Then, I used a disposable fork to pick out the wick but you can use a regular fork. I waited about 5-8 minutes until the wax in the candle lid began to solidify. You want to wait until it's about the consistency of a firm pudding to press your wick into "new" wax. Now you have a new candle to enjoy!
Step 3: Remove Labels
After you've disposed of any remaining wax (you can spoon out any large solid wax bits once cooled), you could scrub the inside to get all the residue out.
Next, use a hairdryer to heat up the labels and gently peel them off.
If you're using the hairdryer, make sure to consistently move the nozzle back and forth across the labels to avoid starting a fire. It only takes a couple of seconds (depending on heat) and you can start to peal the label, by hand, using your finger nails (careful not to burn yourself!) or a scraper. I almost removed all of it in one go, but had to remove a little bit with a knife. Don't forget to do the same with any other labels on the jar. I had one on the bottom.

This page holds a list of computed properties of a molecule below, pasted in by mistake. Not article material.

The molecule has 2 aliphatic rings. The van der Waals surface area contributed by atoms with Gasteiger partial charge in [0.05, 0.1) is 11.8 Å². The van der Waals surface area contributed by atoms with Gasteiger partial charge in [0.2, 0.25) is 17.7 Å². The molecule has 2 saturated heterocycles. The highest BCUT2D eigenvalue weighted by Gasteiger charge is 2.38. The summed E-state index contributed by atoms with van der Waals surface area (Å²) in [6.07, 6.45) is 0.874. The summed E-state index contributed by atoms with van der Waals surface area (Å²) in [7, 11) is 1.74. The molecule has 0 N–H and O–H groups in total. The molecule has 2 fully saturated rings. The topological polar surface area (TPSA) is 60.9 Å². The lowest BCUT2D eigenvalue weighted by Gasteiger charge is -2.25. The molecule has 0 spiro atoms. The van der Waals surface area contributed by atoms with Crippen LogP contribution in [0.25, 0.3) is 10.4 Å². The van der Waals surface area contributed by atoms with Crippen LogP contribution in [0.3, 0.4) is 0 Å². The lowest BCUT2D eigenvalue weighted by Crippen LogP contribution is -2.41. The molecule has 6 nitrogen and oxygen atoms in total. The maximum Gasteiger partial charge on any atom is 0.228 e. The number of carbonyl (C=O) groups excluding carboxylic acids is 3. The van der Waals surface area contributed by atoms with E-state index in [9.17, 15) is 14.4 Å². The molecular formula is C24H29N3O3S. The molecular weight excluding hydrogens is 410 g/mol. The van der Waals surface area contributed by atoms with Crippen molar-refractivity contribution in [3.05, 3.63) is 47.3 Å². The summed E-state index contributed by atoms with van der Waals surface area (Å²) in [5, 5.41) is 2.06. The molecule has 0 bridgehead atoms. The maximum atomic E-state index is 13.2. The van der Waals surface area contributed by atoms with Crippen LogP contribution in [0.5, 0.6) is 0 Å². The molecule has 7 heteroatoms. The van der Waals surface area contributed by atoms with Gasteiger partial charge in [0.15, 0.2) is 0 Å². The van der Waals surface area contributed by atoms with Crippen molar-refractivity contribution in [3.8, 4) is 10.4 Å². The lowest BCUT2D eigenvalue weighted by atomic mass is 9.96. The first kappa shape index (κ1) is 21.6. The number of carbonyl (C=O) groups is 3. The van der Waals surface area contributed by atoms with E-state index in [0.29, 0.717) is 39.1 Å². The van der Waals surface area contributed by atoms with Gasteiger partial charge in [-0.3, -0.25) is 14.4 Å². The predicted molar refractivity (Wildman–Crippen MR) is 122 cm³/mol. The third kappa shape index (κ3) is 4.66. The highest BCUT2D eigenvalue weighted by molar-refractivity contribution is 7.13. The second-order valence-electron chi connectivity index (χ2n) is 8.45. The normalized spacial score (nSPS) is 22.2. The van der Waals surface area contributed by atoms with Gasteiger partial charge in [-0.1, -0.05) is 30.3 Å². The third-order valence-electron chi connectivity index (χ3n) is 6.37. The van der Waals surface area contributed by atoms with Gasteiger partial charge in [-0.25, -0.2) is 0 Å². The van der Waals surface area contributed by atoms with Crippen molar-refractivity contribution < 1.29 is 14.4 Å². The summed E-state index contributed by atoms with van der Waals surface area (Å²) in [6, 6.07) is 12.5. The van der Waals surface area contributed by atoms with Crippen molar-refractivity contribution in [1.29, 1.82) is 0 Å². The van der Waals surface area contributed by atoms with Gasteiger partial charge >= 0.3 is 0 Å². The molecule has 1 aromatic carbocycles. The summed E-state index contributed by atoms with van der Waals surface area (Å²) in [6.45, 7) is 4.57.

- Did you know? This method can work for reusing or saving some shipping boxes.
Once all of your labels are off, give it a good cleaning to remove any residue remaining. Now let's get to the real work!
Step 4: Cutting Wire
Note: You may choose to wear latex or vinyl gloves to avoid getting splinters.
Take your hanger and, using your cutting pliers, snip about one inch above the bottom long piece so you have two ends with a semi-hook (see the picture if you're confused).
Grab the long wire piece (wire #1) and use the neck of your jar to create a smooth curve. This will be your handle. Set it aside.